Wednesday, August 31, 2005

Barbara Cartland movies 2

Speaking of movies (guilty or otherwise) we're having a discussion of the upcoming new Pride and Prejudice with Keira Knightley at the Risky Regencies blog ( Check it out and let us know what you think!

OK, yesterday I told you all about Duel of Hearts, my personal fave of the Cartland movies. Today the subject is Hazard of Hearts, which in some ways is even cheesier fare. Although, sadly, Cara didn't like it. :) It stars Helena Bonham-Carter as our heroine Serena She looks about 16 but is just as sulky as ever. Her father gambles his estate and his daughter away to a nasty old villain (stop me if you've heard this before). The villain in turn, who has lusted for Serena for a long time (yuck) then turns around and stupidly loses her to our hero, a very handsome man with sadly wooden acting skills (but who really cares--he looks fab in a cravat). But before our hero can tell the idiotic father the good news, father kills himself. Alas alack.

So Helena--oops, Serena--finds herself transported to the hero's castle in Cornwall, which is under the dominion of his villainous mother, the deliciously eeeevil Diana Rigg. Mother runs a gaming hell in her drawing room to fuel her gambling addiction, and also leads up a group of smugglers. I'm not entirely sure why. Fun and profit, I guess, and also to give our heroine an excuse to be chased through twisty, scary underground tunnels. The evil villain of the first act turns up at the gaming hell, of course, and there's a scheming widow out to get the hero for herself, plus a lamebrained subplot involving the hero's father. And, as in DoH, there are Gothic goings-on on stormy nights, sinister servants, lots of chases and double-crosses. You get the idea.

The costumes aren't quite as great as in DoH--too many ruffles and flowers for my taste. But they ARE pretty, especially for a very young heroine, and the Cornwall setting is stunning. Lots of fun, especially if you've had a chocolatini or 2 while watching. Cheers!

Tuesday, August 30, 2005

Guilty pleasure?

Well, I noticed that Kelli blogged about a favorite "guilty pleasure" movie of hers (see, so, since I have no idea what to write about tonight on my own, I'll share some of my favorites, too. They are 3 absolutely wonderfully, gloriously cheesy movies made years ago for TNT, based on Barbara Cartland novels. See--just the concept is wonderful for those of us who cherish fine kitsch. They are: A Hazard of Hearts, A Duel of Hearts, and A Ghost in Monte Carlo. (There is also one that stars Hugh Grant--!!!--as a Restoration-era highwayman, but sadly I never saw it and don't know the title. It sounds fabulous).

I'll start with Duel of Hearts, since it's the only one available on VHS (or any format) right now. (The other two I have on terrible recordings I made myself from the TV when I was in high school). The no-funski reviewer on Amazon calls it "A rather jarring mix of period drama, trashy romance, and all-star blockbuster, Duel of Hearts is a swashbuckling, bodice-ripping tale of slightly dubious quality." Well--yeah. That's the beauty of it all. In this story, Lady Caroline Faye (wish that was MY name) is in love with the also fabulously-named Lord Vane Brecon, but he doesn't know who she is, because they meet in the woods when she was fleeing from a pushy suitor and he's running from--oh, never mind. She finds out he's in danger from a murderous, jealous cousin (Michael York, chewing the scenery like no one's business), and comes up with a harebrained scheme to get a job as his mother's companion so she can live in his castle and, I dunno, protect him or warn him or whatever. But she still wears her fashionable gowns and hats, and her jewels, too. And no one suspects she (gasp!) might not be who she says she is. Even all his party guests in from London don't recognize her, even though she's supposedly the Diamond of the Season. Whatever. Anyway, there is scheming, madness, lots of Gothic goings-on during storms, a circus troupe, sinister servants, a masked ball, and absolutely beautiful, slightly accurate costumes. She has one white silk ball gown I lust for. That's one thing all the movies have in common--top-notch production values, and great settings in real English country houses.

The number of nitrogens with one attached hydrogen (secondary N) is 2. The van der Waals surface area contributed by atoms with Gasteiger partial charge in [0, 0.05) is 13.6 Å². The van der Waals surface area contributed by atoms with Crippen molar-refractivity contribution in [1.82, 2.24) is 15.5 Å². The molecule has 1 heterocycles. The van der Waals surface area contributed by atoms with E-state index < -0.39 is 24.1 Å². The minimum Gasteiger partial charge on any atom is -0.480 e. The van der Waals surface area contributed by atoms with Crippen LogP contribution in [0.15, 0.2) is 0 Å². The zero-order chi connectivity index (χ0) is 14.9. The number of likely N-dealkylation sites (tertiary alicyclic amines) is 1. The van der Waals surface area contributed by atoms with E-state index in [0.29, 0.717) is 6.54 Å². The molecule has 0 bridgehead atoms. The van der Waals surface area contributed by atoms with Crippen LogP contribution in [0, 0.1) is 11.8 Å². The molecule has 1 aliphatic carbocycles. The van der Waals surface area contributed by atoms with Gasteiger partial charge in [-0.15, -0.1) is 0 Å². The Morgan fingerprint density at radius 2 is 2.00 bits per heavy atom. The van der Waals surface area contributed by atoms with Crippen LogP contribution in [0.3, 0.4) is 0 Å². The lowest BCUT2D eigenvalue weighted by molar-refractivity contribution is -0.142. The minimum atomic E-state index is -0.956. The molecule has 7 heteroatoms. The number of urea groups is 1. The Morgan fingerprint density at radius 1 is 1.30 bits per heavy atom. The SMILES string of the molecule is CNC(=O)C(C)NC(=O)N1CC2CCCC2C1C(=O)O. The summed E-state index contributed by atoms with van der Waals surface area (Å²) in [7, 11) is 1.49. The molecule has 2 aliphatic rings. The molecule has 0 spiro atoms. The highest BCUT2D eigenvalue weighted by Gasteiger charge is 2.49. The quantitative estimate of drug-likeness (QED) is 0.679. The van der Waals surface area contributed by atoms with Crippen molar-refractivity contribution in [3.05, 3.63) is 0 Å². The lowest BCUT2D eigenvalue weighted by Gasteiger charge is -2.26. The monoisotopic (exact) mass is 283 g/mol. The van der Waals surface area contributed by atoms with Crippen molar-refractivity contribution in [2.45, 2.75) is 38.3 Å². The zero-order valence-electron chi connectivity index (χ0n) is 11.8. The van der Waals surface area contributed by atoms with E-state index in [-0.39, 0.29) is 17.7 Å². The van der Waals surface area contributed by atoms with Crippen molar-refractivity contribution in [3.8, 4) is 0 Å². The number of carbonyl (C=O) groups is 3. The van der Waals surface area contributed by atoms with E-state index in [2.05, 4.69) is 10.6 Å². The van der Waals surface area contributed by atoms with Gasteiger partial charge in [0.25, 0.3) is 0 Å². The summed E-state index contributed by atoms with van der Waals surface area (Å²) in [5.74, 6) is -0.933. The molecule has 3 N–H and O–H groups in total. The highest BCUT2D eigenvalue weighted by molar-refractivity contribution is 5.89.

I also am dying to tell you all about Hazard of Hearts and Ghost in Monte Carlo (which has perhaps the most labyrinthine plot of the 3), but I've already rambled on too long. Tomorrow--Hazard of Hearts. :)

Monday, August 29, 2005

Bragging moment

Megan Frampton (of the Risky Regencies blog, and also of the fabulous vintage wardrobe I've been scheming to go to New York and steal) let me know that a great review of LADY MIDNIGHT was posted on the All About Romance site!!! (http://www,, and click on New Reviews). :)

The Flying Spaghetti Monster

Read an interesting article in the Arts section of the NY Times this morning. It seems there's a new "religion" out there, Pastafarianism, whose central figure is The Flying Spaghetti Monster. The creator of all things. It "resembles human brains" in its tangle of spaghetti (or linguini? There seems to be a schism). I got a big laugh out of this, which was good since work was very boring, and I checked out the website. Check it out. :)

Saturday, August 27, 2005